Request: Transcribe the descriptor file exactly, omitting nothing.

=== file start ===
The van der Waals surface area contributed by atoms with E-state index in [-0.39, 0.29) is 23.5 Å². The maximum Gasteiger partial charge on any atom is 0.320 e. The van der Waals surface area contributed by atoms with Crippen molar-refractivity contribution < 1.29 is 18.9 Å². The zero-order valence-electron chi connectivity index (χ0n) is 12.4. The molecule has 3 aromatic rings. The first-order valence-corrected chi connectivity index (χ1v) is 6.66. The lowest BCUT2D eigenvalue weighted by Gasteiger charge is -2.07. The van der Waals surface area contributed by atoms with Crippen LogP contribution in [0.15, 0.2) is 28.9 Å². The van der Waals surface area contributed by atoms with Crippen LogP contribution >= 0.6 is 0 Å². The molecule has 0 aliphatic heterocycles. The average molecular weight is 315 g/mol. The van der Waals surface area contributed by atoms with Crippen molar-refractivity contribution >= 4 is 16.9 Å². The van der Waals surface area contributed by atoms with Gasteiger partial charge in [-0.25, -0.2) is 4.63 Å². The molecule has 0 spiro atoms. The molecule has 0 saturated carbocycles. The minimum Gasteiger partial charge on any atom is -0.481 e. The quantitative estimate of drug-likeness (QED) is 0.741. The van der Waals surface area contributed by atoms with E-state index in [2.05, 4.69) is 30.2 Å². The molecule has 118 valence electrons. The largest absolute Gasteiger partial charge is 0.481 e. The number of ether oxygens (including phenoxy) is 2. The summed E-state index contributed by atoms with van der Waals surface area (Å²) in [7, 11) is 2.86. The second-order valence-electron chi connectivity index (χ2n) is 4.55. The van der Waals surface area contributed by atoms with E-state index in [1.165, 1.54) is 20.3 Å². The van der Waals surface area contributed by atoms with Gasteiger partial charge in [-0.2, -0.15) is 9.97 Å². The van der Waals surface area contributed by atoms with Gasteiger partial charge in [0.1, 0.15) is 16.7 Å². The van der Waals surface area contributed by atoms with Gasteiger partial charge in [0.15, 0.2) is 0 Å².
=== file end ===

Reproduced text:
The van der Waals surface area contributed by atoms with E-state index in [-0.39, 0.29) is 23.5 Å². The maximum Gasteiger partial charge on any atom is 0.320 e. The van der Waals surface area contributed by atoms with Crippen molar-refractivity contribution < 1.29 is 18.9 Å². The zero-order valence-electron chi connectivity index (χ0n) is 12.4. The molecule has 3 aromatic rings. The first-order valence-corrected chi connectivity index (χ1v) is 6.66. The lowest BCUT2D eigenvalue weighted by Gasteiger charge is -2.07. The van der Waals surface area contributed by atoms with Crippen LogP contribution in [0.15, 0.2) is 28.9 Å². The van der Waals surface area contributed by atoms with Crippen LogP contribution >= 0.6 is 0 Å². The molecule has 0 aliphatic heterocycles. The average molecular weight is 315 g/mol. The van der Waals surface area contributed by atoms with Crippen molar-refractivity contribution >= 4 is 16.9 Å². The van der Waals surface area contributed by atoms with Gasteiger partial charge in [-0.25, -0.2) is 4.63 Å². The molecule has 0 spiro atoms. The molecule has 0 saturated carbocycles. The minimum Gasteiger partial charge on any atom is -0.481 e. The quantitative estimate of drug-likeness (QED) is 0.741. The van der Waals surface area contributed by atoms with E-state index in [2.05, 4.69) is 30.2 Å². The molecule has 118 valence electrons. The largest absolute Gasteiger partial charge is 0.481 e. The number of ether oxygens (including phenoxy) is 2. The summed E-state index contributed by atoms with van der Waals surface area (Å²) in [7, 11) is 2.86. The second-order valence-electron chi connectivity index (χ2n) is 4.55. The van der Waals surface area contributed by atoms with E-state index in [1.165, 1.54) is 20.3 Å². The van der Waals surface area contributed by atoms with Gasteiger partial charge in [-0.2, -0.15) is 9.97 Å². The van der Waals surface area contributed by atoms with Gasteiger partial charge in [0.1, 0.15) is 16.7 Å². The van der Waals surface area contributed by atoms with Gasteiger partial charge in [0.15, 0.2) is 0 Å².